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Stroke prevention

A stroke occurs when blood flow to the brain is blocked, either by blood clots or narrowed blood vessels, or when there is bleeding in the brain. Deprived of nutrients, brain nerve cells begin to die within a few minutes. As a result, a stroke can cause sensory and vision loss, problems with talking and walking, or difficulty in thinking clearly. In many cases, the effects of stroke are irreversible.

There are 2 broad categories of stroke:

Ischemic strokes are caused by a blood clot or blockages in the arteries, and hemorrhagic strokes occur when blood vessels rupture. Ischemic strokes are most commonly caused by blockages in the carotid arteries and are responsible for up to 80% of strokes. As people age, arteries become narrowed with rough deposits of plaque called "stenosis".
stroke

Diseased arteries can clog up completely as the plaque accumulates or can be shut down by clotting conditions called "embolism" and "thrombosis". When the arteries become plugged, the blood is no longer able to reach the brain and stroke results.

Thrombotic strokes are caused by fatty deposits (plaque) which have built up in the arteries carrying blood to the brain. This slows blood-flow and can cause clots to form on the plaque that narrows or blocks the flow of nutrients and oxygen to the brain.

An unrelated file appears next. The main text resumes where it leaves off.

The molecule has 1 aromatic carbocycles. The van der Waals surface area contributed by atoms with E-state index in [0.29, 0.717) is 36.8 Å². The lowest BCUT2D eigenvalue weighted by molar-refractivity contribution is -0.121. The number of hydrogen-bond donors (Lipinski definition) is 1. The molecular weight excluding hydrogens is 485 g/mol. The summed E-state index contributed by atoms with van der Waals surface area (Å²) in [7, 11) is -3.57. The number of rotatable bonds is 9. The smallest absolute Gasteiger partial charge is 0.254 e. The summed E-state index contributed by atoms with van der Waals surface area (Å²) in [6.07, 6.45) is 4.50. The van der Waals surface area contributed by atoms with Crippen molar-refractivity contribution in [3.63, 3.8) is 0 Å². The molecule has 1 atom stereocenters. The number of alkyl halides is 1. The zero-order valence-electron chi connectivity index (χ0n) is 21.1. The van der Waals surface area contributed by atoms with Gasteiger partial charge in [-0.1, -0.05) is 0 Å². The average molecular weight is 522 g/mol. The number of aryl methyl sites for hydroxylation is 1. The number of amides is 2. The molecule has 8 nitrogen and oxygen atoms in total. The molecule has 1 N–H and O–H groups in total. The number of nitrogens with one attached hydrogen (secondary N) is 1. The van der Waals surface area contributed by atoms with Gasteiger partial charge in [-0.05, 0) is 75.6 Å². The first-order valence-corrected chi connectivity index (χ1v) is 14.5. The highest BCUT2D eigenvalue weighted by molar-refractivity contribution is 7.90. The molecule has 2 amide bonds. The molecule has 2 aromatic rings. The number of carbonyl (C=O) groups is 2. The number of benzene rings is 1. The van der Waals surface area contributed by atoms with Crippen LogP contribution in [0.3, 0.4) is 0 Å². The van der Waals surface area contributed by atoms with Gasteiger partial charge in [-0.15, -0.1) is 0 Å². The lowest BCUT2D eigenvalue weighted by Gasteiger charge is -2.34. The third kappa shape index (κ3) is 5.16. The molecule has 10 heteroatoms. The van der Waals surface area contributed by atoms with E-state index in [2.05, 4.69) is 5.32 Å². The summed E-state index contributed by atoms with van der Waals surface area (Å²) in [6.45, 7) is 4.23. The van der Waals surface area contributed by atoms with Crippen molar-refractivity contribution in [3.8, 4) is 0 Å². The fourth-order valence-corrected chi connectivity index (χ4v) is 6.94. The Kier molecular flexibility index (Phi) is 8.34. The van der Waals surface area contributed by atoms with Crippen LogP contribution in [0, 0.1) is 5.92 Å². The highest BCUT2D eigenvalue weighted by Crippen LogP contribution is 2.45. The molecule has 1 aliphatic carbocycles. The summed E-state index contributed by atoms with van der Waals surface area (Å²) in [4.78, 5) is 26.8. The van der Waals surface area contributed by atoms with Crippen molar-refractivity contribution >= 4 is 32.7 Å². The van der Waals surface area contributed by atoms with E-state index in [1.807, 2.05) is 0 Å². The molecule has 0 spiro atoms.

An embolic stroke is caused by a blood clot formed in another part of the body which breaks loose, travels through the bloodstream, and then blocks an artery carrying nutrients and oxygen to the brain.

A hemorrhagic stroke takes place when an artery supplying blood bleeds into the brain. The ruptured blood vessel prevents needed oxygen and nutrients from reaching brain cells. One type of hemorrhagic stroke is caused when an artery which has weakened over time, bulges (called an aneurysm) and suddenly bursts.

Strokes are the 3rd leading cause of death in the U.S

  • a stroke is a BRAIN attack and is the 3rd leading cause of death in the U.S. following cardiovascular disease and cancer.
  • 75-80% of all STROKES are associated with blockages in the carotid arteries – and are preventable!
  • Almost 50% of the people who are going to have a STROKE have no symptoms prior to the time of stroke.
  • Up to 43% of the Medicare budget is expended annually for the medical care of stroke patients.(1)

Some people are more at risk for stroke than others. Chronic health conditions such as high blood pressure and diabetes can increase your risk, as well as lifestyle choices such as being overweight, smoking cigarettes, or drinking excessively. Men, African Americans, and people with a family history of stroke have a higher risk as well. If you have already had a stroke or a transient ischemic attack (referred to as a TIA or "mini-stroke"), you are also at highest risk. Warning signs include sudden unexplained numbness or tingling sensation especially on one side), blurred vision, slurred speech, clumsiness or stumbling.